Part of Sebastian Vettel's problem in 2014 is that he is 'worn out', Red Bull team boss Christian Horner has revealed.
Having utterly dominated the sport, culminating in his four consecutive drivers' titles between 2010 and last year, the 27-year-old German has struggled for form this season.
Some think that following Mark Webber's departure, his new Australian teammate Daniel Ricciardo is simply putting Vettel in the shade.
Vettel used to drive a bit 'like a ballerina'.
Ricciardo, having graduated from the junior team Toro Rosso, is 6-5 up Vettel in qualifying, and with a clear 9-2 lead in the Grands Prix after 11 races - including two wins compared to Vettel's none.
Horner says not only Red Bull but the entire world of F1 has been surprised by Ricciardo's form.
"I genuinely want to see if I have what it takes, if I am the best in the world," 25-year-old Ricciardo told CNN. "And I've got the best guy to measure myself to."
But Horner insists that, as ever in F1, the real story is somewhat more complicated than Ricciardo bursting onto the scene and showing he is a better driver than Vettel.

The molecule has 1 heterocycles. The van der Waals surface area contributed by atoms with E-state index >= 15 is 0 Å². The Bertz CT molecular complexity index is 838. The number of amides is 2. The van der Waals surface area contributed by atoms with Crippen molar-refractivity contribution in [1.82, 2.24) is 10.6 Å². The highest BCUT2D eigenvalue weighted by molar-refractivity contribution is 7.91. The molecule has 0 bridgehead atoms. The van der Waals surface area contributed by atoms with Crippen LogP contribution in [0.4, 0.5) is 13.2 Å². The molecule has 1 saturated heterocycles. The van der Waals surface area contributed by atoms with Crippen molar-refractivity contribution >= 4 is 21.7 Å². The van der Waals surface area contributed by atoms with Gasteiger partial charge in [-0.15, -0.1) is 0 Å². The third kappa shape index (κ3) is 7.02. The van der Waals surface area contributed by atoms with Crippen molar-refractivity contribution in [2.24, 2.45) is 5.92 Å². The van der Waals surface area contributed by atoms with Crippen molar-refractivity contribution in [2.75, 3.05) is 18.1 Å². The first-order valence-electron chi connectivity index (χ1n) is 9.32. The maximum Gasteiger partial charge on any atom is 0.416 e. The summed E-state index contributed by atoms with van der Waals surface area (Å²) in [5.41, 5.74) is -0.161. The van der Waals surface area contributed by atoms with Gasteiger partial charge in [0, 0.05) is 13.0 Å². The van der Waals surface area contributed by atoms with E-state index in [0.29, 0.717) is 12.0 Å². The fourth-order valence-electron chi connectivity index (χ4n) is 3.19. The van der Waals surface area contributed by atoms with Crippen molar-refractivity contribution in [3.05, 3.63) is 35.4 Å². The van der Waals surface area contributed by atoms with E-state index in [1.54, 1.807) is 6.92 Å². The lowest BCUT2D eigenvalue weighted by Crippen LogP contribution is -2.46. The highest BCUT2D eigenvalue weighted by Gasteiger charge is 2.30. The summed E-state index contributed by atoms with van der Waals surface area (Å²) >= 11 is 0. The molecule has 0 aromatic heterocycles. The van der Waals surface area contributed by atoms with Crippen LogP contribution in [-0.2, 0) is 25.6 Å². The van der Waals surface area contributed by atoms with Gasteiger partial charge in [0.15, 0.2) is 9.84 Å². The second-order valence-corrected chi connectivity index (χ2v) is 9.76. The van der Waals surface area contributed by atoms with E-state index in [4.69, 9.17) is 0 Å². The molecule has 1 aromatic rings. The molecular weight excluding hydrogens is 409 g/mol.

"It is a combination of several things," the Briton told Germany's Auto Bild Motorsport.
"First, when you have fought for the title for five years, it does wear you out a little bit, but that is not the fundamental problem.
"The way Vettel brought out those extra tenths from the car in recent years was quite unique," Horner explained. "He is very sensitive to the behaviour of the car, especially when braking."
So the new, mandatory 'brake-by-wire' systems this year mean Vettel has "lost part of his feeling for the car", Horner said.
And "the driveability was really bad, so Seb could not look after the tyres in the way that he always has done," he added.
Horner said Vettel used to drive a bit "like a ballerina, dancing on the throttle and the brakes", which was not initially possible in 2014.
But Red Bull and Renault have been working hard on the package, with Horner saying Vettel's pace in Hungary shows he is "getting the feeling for the car back again".
Horner continued: "We also can't forget how many mechanical problems Sebastian has had, many of them just little things that have disrupted his flow.
"So he has had less time to adapt his driving style," he added.